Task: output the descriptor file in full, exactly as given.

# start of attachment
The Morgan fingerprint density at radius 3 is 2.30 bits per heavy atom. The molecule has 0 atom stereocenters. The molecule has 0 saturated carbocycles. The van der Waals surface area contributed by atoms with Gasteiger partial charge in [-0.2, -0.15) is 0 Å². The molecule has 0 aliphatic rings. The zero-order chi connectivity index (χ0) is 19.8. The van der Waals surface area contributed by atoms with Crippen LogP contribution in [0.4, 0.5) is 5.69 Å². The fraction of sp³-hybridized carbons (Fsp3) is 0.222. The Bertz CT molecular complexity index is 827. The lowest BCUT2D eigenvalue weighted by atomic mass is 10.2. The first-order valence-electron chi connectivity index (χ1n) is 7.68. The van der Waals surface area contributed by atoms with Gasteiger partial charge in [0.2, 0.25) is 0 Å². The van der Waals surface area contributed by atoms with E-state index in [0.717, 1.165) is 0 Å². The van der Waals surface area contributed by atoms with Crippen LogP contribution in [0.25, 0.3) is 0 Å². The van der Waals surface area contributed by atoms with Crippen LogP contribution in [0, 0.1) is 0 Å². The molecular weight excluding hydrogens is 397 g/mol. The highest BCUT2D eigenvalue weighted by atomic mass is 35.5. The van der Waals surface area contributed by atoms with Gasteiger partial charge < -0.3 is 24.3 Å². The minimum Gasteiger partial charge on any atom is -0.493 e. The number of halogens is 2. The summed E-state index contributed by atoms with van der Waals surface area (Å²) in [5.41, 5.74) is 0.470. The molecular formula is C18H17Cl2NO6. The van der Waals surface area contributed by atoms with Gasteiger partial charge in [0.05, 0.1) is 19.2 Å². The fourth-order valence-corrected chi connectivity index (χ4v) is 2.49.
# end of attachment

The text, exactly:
The Morgan fingerprint density at radius 3 is 2.30 bits per heavy atom. The molecule has 0 atom stereocenters. The molecule has 0 saturated carbocycles. The van der Waals surface area contributed by atoms with Gasteiger partial charge in [-0.2, -0.15) is 0 Å². The molecule has 0 aliphatic rings. The zero-order chi connectivity index (χ0) is 19.8. The van der Waals surface area contributed by atoms with Crippen LogP contribution in [0.4, 0.5) is 5.69 Å². The fraction of sp³-hybridized carbons (Fsp3) is 0.222. The Bertz CT molecular complexity index is 827. The lowest BCUT2D eigenvalue weighted by atomic mass is 10.2. The first-order valence-electron chi connectivity index (χ1n) is 7.68. The van der Waals surface area contributed by atoms with Gasteiger partial charge in [0.2, 0.25) is 0 Å². The van der Waals surface area contributed by atoms with E-state index in [0.717, 1.165) is 0 Å². The van der Waals surface area contributed by atoms with Crippen LogP contribution in [0.25, 0.3) is 0 Å². The van der Waals surface area contributed by atoms with Crippen LogP contribution in [0, 0.1) is 0 Å². The molecular weight excluding hydrogens is 397 g/mol. The highest BCUT2D eigenvalue weighted by atomic mass is 35.5. The van der Waals surface area contributed by atoms with Gasteiger partial charge < -0.3 is 24.3 Å². The minimum Gasteiger partial charge on any atom is -0.493 e. The number of halogens is 2. The summed E-state index contributed by atoms with van der Waals surface area (Å²) in [5.41, 5.74) is 0.470. The molecular formula is C18H17Cl2NO6. The van der Waals surface area contributed by atoms with Gasteiger partial charge in [0.05, 0.1) is 19.2 Å². The fourth-order valence-corrected chi connectivity index (χ4v) is 2.49.